The paper "Services Industries Are Important in Building Economic Growth" is a good example of a macro and microeconomics coursework. Service industries have grown by leaps and bounds over the past five decades shaping the industry mix within the global economy. This growth has changed the structural nature of the global economy from an industrial oriented economy to a more service-oriented economy. McManus (2009:20) point out that in OECD economies, the service industry accounts for 60% of the GDP while Lee, Ribeiro, Oslon, & Roig (2008:2) shows that the proportion for manufacturing industries have fallen by roughly 15%.
Indeed the service industry in Australia is on a boom with the sector accounting for “ three-quarters of national output” and employing four Australians in every five jobs with a high potential for continuing with the upward growth (McLachlan, Clark & Monday, 2002). The key growth hotspots in the service sector are the knowledge-intensive industries such as financial services, biotechnology, information and communication technology (ICT), entertainment and education (Lee, Ribeiro, Oslon, & Roig, 2008). A number of studies have shown that the service industry is a critical sector for economic growth (Nissan, Galindo, & Mendez, 2011; Riedl, 2010; McManus, 2009).
The need for economies to focus on the growth of the service, therefore, has been an issue addressed by both scholars and policymakers. This paper addresses the need for a focus on the growth and development of the service sector and the significance of the service sector’ s contribution to building economic growth. Growth in the services sector has exceeded overall economic performance for years with the growth projected to be on an upward trend especially in view of the continued growth in the knowledge-based service focused sectors within the economies of the developed world (McManus, 2009:17).
Research studies have increasingly shown the need for organizations to continually develop their service offerings in order to enhance their productivity and boost growth. Rust and Huang (2012: 60-61) in their research study posit that firms could increase their growth and productivity to maximize their profitability if they increase the quality and productivity of their service offerings. They note that service productivity can be used as a strategic tool by the organization for competitive advantages where when factors such as higher prices or profits motivate better service quality, then automated services should be lower, while where higher wages and high market concentration discourage better service quality, automation in service provision and productivity should be higher.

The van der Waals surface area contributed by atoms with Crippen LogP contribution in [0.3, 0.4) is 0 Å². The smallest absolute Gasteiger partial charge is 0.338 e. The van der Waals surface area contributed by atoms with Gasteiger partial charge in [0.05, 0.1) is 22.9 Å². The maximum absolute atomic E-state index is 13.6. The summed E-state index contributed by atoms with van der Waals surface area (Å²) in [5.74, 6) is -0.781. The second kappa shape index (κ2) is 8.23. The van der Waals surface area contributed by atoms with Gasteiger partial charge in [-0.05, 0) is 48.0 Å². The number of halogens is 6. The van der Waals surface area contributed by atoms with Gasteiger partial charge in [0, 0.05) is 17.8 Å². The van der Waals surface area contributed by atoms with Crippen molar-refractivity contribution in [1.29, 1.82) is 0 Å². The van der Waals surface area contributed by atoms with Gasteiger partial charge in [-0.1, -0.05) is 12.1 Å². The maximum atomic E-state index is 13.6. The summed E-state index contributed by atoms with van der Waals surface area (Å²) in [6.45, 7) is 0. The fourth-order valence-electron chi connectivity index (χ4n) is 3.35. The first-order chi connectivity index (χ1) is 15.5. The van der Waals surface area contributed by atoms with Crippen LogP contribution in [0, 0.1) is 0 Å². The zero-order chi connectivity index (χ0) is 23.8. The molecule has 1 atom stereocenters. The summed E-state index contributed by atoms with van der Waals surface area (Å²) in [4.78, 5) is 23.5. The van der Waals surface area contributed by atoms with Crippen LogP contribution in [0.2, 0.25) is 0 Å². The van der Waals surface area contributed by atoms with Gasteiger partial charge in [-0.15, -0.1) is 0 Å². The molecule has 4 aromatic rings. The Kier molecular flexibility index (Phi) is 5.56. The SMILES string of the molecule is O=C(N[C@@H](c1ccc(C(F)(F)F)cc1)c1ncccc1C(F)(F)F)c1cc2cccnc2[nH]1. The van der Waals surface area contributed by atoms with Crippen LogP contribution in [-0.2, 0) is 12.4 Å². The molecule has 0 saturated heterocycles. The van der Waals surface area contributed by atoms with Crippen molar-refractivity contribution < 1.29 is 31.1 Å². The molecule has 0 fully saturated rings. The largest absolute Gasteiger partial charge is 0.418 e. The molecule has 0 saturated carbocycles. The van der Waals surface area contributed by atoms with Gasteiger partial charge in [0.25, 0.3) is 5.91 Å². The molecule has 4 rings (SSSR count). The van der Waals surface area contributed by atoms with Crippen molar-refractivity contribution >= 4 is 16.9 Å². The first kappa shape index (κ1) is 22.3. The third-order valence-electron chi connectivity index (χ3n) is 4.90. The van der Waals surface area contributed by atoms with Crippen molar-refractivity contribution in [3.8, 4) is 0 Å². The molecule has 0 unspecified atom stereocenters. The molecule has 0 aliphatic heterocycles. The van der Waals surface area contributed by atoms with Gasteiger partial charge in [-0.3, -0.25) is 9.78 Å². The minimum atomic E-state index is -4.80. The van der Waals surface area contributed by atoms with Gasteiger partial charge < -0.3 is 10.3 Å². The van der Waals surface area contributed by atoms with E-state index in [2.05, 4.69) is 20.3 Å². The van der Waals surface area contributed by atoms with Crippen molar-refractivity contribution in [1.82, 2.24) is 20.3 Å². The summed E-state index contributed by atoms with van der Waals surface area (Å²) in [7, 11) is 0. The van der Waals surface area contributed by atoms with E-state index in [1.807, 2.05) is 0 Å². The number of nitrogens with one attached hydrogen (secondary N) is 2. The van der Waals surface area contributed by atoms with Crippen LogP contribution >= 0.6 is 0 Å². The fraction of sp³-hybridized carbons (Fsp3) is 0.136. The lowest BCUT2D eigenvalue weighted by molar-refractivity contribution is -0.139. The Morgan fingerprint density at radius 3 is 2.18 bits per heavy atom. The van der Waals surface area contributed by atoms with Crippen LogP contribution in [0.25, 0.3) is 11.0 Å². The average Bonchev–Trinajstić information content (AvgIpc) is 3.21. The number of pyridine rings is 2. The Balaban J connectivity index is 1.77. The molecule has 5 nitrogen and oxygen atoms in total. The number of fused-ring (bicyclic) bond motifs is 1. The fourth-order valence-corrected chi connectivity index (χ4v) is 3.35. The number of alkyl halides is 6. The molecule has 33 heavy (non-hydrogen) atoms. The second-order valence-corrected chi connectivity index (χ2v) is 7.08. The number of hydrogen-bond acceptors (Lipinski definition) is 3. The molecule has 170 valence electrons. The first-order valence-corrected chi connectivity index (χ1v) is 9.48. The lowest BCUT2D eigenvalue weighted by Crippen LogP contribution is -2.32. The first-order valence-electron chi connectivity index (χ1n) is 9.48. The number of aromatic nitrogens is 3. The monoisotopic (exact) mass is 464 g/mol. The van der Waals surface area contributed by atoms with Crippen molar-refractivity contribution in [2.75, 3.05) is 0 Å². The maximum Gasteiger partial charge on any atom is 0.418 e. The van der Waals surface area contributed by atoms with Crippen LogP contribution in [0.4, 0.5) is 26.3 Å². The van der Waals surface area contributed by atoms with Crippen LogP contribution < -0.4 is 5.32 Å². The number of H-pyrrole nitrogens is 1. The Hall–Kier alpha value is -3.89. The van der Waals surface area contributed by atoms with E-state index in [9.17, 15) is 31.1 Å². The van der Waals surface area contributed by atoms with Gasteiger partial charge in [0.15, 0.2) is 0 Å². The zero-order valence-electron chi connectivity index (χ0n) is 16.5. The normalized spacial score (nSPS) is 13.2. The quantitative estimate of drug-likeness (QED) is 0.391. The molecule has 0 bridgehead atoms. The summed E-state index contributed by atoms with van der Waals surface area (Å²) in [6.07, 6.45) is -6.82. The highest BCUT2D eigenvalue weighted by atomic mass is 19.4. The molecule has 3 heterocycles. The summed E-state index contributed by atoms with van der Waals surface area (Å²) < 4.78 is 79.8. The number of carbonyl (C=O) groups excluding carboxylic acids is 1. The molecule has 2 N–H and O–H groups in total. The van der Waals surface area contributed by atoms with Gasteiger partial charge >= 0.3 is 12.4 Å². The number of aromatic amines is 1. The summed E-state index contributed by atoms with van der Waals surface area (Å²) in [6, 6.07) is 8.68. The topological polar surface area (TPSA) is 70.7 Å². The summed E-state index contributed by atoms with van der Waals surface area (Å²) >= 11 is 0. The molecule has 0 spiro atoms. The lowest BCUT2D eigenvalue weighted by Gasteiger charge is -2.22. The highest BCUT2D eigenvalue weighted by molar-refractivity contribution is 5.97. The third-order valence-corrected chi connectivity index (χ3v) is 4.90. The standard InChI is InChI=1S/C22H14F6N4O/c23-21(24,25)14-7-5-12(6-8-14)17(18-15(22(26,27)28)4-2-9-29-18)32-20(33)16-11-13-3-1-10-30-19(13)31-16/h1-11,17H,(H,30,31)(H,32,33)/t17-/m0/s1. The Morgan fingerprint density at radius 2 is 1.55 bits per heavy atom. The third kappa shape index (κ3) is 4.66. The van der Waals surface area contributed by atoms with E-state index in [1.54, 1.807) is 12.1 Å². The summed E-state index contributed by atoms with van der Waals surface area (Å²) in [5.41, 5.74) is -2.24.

This view on improving business processes through the improvement of services is supported by Auguste, Harmon and Pandit (2006:2-3) in work where they note that product companies can gain strong strategic advantages by scaling up their service strategies such as offering services to enhance the value of the products, to defend their services, improve customer satisfaction, and to be able to identify opportunities in the market that would ensure replication of scarce resources as well as foster innovation focused on customer’ s needs in the products being offered.
The fact that service industries enhance innovation in an economy is beyond debate. Ettie and Rosenthal (2011: 294-295) show that when it comes to innovation, service industries lead the pack and they are the ones that are actually responsible for stimulating innovation in other sectors of the economy.
Services play a very key role in finding unique ways to test customer needs and formalize that innovation process. The service sector has been noted to increase economic growth through its impact on a number of variables, for instance, social capital that has been increased through the high tech services which have enhanced networking thereby provide higher chances for economic opportunity (Nissan, Galindo, & Mendez, 2011: 62). McManus (2009:17) for instance shows that a company such as General Electric recognized the significance of the growing services sector and went ahead to invest in GE capital a financial services firm in order to leverage its product and services portfolio, where resources were transferred into the high valued service provision sector.
In essence, services have grown to be critical in improving consumer offerings.
Auguste, B G, Harmon, E P, & Pandit, V 2006, “The right Service Strategies for Product Companies,” McKinsey Quarterly, 1: 1-7, Business Source Complete.
Ettlie, J E, Rosenthal, S R 2011, “Services versus Manufacturing Innovation,” Journal of Production Innovation Management, 28: 285-299.
Hamm, S & Ante, S E 2005, “Beyond Blue,” Bloomberg Business week. Retrieved 15 May 2012 from
Lee, S M, Ribeiro, D, Olson, D L, & Roig, S 2008, “The importance of The Activities of Service Business in the Economy,” Service Business: an International Journal. Retrieved 15 May 2012 from
McLachlan, R, Clark, C, & Monday, I 2002, “Australia’s Service Sector: A Study in Diversity,” Productivity Commission Staff Research Paper, AusInfo, Canberra, Retrieved 15 May 2012, from
McManus, J 2009, “The Service Economy,” Management Services.
Nissan, E, Galindo, M A, & Mendez M T 2011, “The Future of Services in a Globalised Economy,” The Services Industries Journal, 31, 1, pp. 59-78.
Riedl, A 2010, “Location Factors of FDI and the Growing Services Economy,” Economics of Transition, 18, 4, pp.741-761.
Rust, R T, & Huang, M H 2012, “Optimising Service Productivity,” Journal of Marketing, 76:47-66.